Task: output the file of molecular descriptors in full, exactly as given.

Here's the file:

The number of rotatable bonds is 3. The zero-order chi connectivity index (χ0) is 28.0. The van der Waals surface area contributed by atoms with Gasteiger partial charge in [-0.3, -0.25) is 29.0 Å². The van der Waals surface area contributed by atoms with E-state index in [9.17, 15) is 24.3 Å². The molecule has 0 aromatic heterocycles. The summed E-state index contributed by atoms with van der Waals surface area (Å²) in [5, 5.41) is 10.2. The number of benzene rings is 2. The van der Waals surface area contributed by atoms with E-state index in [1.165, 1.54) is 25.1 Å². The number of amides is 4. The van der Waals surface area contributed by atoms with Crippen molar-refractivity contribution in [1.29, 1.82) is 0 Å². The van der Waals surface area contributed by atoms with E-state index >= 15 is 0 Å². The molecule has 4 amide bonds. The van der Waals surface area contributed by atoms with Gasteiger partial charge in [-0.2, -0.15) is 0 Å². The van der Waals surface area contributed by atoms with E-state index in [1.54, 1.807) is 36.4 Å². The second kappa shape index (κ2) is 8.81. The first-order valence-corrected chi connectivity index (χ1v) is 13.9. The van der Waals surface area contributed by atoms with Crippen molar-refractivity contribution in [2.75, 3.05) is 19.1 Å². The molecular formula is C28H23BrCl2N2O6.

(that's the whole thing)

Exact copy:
The number of rotatable bonds is 3. The zero-order chi connectivity index (χ0) is 28.0. The van der Waals surface area contributed by atoms with Gasteiger partial charge in [-0.3, -0.25) is 29.0 Å². The van der Waals surface area contributed by atoms with E-state index in [9.17, 15) is 24.3 Å². The molecule has 0 aromatic heterocycles. The summed E-state index contributed by atoms with van der Waals surface area (Å²) in [5, 5.41) is 10.2. The number of benzene rings is 2. The van der Waals surface area contributed by atoms with E-state index in [1.165, 1.54) is 25.1 Å². The number of amides is 4. The van der Waals surface area contributed by atoms with Crippen molar-refractivity contribution in [1.29, 1.82) is 0 Å². The van der Waals surface area contributed by atoms with E-state index >= 15 is 0 Å². The molecule has 4 amide bonds. The van der Waals surface area contributed by atoms with Gasteiger partial charge in [-0.2, -0.15) is 0 Å². The van der Waals surface area contributed by atoms with E-state index in [1.54, 1.807) is 36.4 Å². The second kappa shape index (κ2) is 8.81. The first-order valence-corrected chi connectivity index (χ1v) is 13.9. The van der Waals surface area contributed by atoms with Crippen molar-refractivity contribution in [2.75, 3.05) is 19.1 Å². The molecular formula is C28H23BrCl2N2O6.